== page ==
dgerard at gmail.com
Fri Sep 22 15:25:10 EDT 2006
On 22/09/06, Derek Lyons <fairwater at gmail.com> wrote:
> Pondering.... I suspect the problems at the Wikipedia lie in a
> deeper, and different, place.
> Its no expert v. non-expert, its NPOV. The Wikipedia insists that
> there is one POV, and one POV only - NPOV. It has no mechanism for
> fairly and clearly presenting all side of a complex arguement.
> Because of this, people feel they must push lest *their* POV be edited
> out of existence.
I'd disagree. NPOV is not that hard, but appears to be utterly novel
and incomprehensible to activist specialists in many subjects.
I've seen, over and over, activists steered to Wikipedia to push a
particular line that the
Wikipedia cabal won't give a fair shake to. Some just DO NOT GET the
idea of a 20,000-foot view of their subject and feel they must tell
the world the truth as they know it. Others have a grossly defective
understanding of how the subject looks from 20,000 feet.
(Quite a lot, thankfully, *do* get the idea and go on to guide those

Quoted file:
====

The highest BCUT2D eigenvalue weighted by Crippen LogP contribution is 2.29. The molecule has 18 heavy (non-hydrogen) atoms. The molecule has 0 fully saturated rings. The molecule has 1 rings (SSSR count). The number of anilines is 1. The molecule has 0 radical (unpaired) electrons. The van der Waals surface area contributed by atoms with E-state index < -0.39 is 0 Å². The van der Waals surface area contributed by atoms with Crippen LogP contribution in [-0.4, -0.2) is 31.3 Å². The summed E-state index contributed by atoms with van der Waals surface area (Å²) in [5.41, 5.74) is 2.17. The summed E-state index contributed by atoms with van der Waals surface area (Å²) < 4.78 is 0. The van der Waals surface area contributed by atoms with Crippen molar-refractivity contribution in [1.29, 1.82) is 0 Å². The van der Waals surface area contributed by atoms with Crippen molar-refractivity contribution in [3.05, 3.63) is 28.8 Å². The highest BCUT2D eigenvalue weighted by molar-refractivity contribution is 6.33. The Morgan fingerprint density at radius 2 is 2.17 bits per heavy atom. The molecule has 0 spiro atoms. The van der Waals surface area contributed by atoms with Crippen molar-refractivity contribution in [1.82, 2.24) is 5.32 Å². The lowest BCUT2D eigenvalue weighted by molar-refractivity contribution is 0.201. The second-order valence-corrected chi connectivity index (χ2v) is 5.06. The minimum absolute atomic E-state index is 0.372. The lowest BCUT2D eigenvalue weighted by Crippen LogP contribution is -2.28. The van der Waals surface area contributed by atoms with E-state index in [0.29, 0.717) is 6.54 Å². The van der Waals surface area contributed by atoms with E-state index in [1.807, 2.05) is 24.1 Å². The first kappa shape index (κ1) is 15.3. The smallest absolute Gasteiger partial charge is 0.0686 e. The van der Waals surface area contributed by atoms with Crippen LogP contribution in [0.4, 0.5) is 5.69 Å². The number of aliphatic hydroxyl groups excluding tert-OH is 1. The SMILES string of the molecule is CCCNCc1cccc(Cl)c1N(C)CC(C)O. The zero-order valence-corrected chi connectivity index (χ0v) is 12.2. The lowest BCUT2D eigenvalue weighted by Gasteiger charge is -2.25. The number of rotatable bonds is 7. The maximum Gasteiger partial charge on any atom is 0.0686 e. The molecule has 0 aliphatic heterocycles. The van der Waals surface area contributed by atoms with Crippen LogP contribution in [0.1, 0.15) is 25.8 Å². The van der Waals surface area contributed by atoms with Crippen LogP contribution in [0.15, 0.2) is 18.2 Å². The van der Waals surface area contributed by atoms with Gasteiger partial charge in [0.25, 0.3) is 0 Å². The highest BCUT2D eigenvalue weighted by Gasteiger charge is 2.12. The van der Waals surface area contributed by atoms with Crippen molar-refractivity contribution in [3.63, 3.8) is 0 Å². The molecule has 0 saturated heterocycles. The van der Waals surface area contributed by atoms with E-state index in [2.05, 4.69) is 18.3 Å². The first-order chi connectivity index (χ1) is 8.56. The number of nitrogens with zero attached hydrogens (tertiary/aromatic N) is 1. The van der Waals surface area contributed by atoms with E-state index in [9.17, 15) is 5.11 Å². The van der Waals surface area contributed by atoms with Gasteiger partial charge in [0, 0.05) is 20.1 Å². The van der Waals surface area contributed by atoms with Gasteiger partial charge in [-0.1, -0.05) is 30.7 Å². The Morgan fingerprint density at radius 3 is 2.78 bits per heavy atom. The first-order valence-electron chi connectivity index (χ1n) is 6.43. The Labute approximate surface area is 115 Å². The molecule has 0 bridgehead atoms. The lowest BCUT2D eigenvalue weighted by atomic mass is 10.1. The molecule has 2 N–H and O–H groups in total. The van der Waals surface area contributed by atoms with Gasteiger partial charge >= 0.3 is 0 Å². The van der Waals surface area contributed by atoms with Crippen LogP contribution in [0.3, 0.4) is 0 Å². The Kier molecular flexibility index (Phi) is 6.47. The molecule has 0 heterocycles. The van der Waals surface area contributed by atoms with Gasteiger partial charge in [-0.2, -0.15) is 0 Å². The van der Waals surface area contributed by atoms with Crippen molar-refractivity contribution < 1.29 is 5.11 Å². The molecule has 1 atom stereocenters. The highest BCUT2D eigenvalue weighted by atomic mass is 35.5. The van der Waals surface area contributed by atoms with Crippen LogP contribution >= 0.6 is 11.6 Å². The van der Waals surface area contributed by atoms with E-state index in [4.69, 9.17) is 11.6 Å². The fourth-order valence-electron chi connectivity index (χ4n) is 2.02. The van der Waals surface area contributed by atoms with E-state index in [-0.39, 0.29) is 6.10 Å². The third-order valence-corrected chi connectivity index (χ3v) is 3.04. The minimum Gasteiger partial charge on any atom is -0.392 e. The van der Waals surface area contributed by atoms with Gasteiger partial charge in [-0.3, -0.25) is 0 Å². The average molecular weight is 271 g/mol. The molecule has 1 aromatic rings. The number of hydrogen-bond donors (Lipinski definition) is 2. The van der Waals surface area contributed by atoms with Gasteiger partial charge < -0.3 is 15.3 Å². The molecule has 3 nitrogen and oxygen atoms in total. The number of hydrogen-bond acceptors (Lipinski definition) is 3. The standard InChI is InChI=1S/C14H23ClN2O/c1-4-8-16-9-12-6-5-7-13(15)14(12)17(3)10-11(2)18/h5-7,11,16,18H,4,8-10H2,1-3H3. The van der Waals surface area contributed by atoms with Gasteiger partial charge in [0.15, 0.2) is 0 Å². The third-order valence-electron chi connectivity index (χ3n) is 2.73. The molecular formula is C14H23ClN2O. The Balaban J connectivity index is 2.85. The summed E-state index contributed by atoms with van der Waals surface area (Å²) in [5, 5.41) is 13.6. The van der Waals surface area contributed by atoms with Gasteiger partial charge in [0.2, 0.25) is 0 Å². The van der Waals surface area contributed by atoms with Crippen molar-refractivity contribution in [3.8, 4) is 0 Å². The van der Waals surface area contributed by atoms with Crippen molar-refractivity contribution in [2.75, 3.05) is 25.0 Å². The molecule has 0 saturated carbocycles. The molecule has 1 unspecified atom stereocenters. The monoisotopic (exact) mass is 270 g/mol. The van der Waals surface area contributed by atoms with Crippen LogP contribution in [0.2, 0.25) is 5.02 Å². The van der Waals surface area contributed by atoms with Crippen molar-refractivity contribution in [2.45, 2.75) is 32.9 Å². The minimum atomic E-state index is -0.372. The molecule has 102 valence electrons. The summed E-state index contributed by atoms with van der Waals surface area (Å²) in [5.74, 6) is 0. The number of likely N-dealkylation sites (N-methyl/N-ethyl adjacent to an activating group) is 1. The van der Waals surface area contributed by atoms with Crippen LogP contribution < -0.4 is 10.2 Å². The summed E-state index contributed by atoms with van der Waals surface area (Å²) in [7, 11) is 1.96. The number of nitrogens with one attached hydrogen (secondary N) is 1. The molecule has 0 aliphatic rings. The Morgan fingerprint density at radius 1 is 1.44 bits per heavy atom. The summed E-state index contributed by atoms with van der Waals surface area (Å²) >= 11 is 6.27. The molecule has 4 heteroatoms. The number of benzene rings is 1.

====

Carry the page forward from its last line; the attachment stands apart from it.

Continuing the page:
who agree with them in how to write about the subject in a manner that
I don't mean just cults or Israel-Palestine, I mean wastelands like
[[Linux]]. I don't think half the contributors there give two hoots
about an NPOV encyclopedia - they are only there to evangelise. I'm
sure someone here will produce a hundreds of years history of the idea
of NPOV, but you wouldn't think so from people's reactions. Like
showing a dog a card trick.
NPOV is a subtle and powerful idea and simple when you get it, but I
think it's possibly the most radical idea Wikipedia is offering the
world - much more so than the idea of a website the readers can edit.
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